“Repertory theatre in practice” is an innovative new summer field course offered by U of T Mississauga’s department of English and Drama that provides students with behind-the- scenes experience at the Shaw Festival. With its Niagara-on- the-Lake location, the second-largest repertory theatre company in North America is almost in U of T’s backyard.
Premiering last July with 19 students, the 1o-day course is open to second-, third- and fourth-year students. They not only dive into literature and history, but also learn about the repertory system of theatre production, which involves performing multiple plays at once, with actors playing parts in more than one production, and using commercially viable shows to fund the development of new plays.
Last summer’s students spent each day learning directly from actors, directors, designers and administrators. They were able to interview Shaw dramaturges (writers who adapt plays to fit the logistics of a particular company), and Shaw associate director Eda Holmes led them in activities such as a scene study and staged readings. The students also learned from a theatre historian about the festival’s evolution, and saw five Shaw productions.
“We have a unique opportunity right on our doorstep to acquaint students with the greatest English-language plays on Earth, and then to let them learn from and with the people they’ve just been watching on stage,” says professor Lawrence Switzky, who organized the course. “In exchange, the students energize the company with their passion, their skepticism and their curiosity.” The course, which is running again this summer, has three costs: a half-course tuition fee; a $350 laboratory fee for additional instructional and transportation expenses and theatre tickets; and $45 per night for lodging.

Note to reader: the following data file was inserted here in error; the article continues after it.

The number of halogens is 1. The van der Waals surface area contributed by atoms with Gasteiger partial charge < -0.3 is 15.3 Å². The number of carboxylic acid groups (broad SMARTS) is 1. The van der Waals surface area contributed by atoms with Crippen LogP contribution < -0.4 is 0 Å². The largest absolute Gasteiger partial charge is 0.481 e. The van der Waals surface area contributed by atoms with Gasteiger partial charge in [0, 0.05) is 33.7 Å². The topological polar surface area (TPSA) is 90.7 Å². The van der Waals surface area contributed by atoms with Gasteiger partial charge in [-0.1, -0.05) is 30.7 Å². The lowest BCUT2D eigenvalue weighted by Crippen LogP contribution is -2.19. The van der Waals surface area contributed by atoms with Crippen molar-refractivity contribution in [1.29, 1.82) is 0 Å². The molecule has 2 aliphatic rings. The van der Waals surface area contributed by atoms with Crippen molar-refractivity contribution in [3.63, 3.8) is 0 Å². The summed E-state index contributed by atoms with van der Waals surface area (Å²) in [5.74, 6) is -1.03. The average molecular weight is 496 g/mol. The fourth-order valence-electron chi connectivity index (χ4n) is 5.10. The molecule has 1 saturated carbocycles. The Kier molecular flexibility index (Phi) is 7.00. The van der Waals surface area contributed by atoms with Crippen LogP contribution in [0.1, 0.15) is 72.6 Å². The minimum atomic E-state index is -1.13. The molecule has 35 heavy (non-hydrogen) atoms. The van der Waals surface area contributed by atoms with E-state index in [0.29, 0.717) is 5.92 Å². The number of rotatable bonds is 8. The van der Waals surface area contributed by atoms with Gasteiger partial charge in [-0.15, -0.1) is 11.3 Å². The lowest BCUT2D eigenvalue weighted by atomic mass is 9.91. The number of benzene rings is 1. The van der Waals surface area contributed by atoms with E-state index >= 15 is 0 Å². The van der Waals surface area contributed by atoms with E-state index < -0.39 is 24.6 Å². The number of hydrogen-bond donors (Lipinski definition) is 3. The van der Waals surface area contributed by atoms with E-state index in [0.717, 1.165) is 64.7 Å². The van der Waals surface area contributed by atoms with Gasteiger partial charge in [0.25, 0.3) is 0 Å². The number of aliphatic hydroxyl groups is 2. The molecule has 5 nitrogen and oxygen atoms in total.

What enhanced the course, Switzky says, were the many informal conversations students had with artists, such as veteran Shaw performer Fiona Reid, who he says made time to offer personalized career advice to each student. Another unscripted learning experience occurred when Holmes conducted mock auditions with the students, which participant Laura McCallum found particularly helpful.
“She talked to us about what to wear and what to say, and we all got to practise walking into a room and introducing ourselves. It was such a great nugget to get out of someone who casts the shows,” says McCallum, who just graduated from the UTM Theatre and Drama Studies program. Another big highlight, she says, was talking one-on-one with those responsible for marketing, public outreach and actor scheduling at the festival.
“I had no intention to become an actor when I started in the UTM theatre program, but I wanted to work in theatre,” McCallum says. “This opened my eyes to so many administrative roles I didn’t even know existed, and that without them the Shaw doesn’t happen. So it helped me secure some new goals.”
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